Jeremy Statton

Living Better Stories

How to Ask Better Questions

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Do you know how to ask good questions? Really good questions?

It may seem like a dumb question, but most of us don’t. We learned the 5 questions words in our high school English class. But we haven’t learned how to use the words well.

Our questions tend to be superficial and not deep. Passing and not engaged. We often stop asking them way too soon. We often stop right before the answers become interesting.

When we learn to ask better questions, we can stumble upon amazing discoveries. Perhaps even the opportunity of a lifetime.

Photo by Clarkston SCAMP (Creative Commons)

Discovering an Opportunity

I have a friend, Stan, who works in a marketing department of a large medical device company. He loves his job and it shows.

One of his strengths is asking incredibly good questions. I have watched him work and he never hesitates to take the next step. All he needs is a place to dig.

His questions really make you think. He is persuasive not through argument, but through his question asking. It is amazing.

His skill has even opened doors that he didn’t know existed until he asked.

One day while traveling he decided to ask the man sitting next to him some of these questions. Many of them were routine, but he wasn’t just being polite, he really wanted to know the answers.

The responses created an opportunity.

The man seated next to him was an owner of a NASCAR racing team. As they talked further and more questions were asked, the owner asked Stan a question in return.

He was impressed with Stan’s ability to connect and unify people. He asked him to be a consultant to his team.

This isn’t a position that you can apply for. It isn’t posted on Craigslist. Good luck even meeting someone who knows someone who knows someone who owns a racing team.

But this happened for Stan. The opportunity sat hidden next to him disguised in a stranger. Through his better questions, he was able to unearth it.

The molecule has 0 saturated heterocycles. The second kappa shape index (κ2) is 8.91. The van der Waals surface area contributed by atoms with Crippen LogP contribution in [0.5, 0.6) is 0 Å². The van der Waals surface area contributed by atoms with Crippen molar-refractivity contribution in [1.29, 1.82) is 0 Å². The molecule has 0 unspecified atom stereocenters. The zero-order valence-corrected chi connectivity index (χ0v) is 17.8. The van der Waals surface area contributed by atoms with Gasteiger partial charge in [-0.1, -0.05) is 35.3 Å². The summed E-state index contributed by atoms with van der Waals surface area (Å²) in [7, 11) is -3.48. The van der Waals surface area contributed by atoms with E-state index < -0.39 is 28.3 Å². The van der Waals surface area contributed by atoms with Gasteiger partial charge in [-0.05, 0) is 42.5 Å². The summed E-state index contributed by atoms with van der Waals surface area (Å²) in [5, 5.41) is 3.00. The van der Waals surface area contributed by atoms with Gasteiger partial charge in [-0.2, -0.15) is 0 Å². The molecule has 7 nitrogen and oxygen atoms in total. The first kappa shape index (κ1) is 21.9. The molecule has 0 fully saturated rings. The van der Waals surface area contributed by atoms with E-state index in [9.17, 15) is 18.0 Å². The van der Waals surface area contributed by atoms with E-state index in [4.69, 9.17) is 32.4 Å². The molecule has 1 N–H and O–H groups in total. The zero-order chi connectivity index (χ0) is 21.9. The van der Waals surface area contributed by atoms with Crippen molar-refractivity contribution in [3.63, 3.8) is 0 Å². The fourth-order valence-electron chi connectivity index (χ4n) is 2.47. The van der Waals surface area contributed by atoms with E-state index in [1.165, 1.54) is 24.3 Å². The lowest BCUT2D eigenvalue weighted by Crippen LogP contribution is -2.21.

Asking Better Questions

Here are 5 quick ways to make your questions better.

1. Listen. Most of us are so distracted we pay little attention to the people around us. When we listen, we actually learn who people are. We discover what makes them tick. We learn what we should really be asking.

2. Care. It isn’t enough to listen, we also need to care. If we find the person in front of us genuinely interesting, then our questions will get that much better. Our minds and especially our imaginations become engaged when we care.

3. Be Persistent. Don’t stop with one question. Keep going. Better questions often develop only after you have asked a few bad ones. With the bad ones, you learn information that help you discover what a good one might be. This isn’t a license to be annoying. But please, don’t give up easily.

4. Don’t Assume. I wonder how many really good questions were not asked because false assumptions were made. I wonder how many opportunities have been lost because these better questions weren’t asked. Assume nothing. Ask everything you think might be important or relevant.

5. Explore. Most of your questions are derived from your own perspective on life. If you expand your personal life experiences, your ability to ask questions will improve as well. Don’t settle for what you know how about something right now. Learn more. Read. Travel. Explore. Experience.

Homework Assignment

Asking better questions is like everything else in life. It takes practice. Try something new this week. Start asking questions.

The next time you meet someone new, ask them at least 5 questions. One beginning with each of the 5 question words.

  • Who?
  • What?
  • When?
  • Where?
  • How?

If you only ask because of the assignment, then you will fail to discover the magic of asking the next question.

But if you ask out of genuine interest and curiiosity, then I guarantee you will find something even better than a consulting gig in NASCAR. You will discover a new friend.

What helps you ask better questions? Have you had an opportunity develop just because you asked the next question? Share with us in the comments.

About Jeremy Statton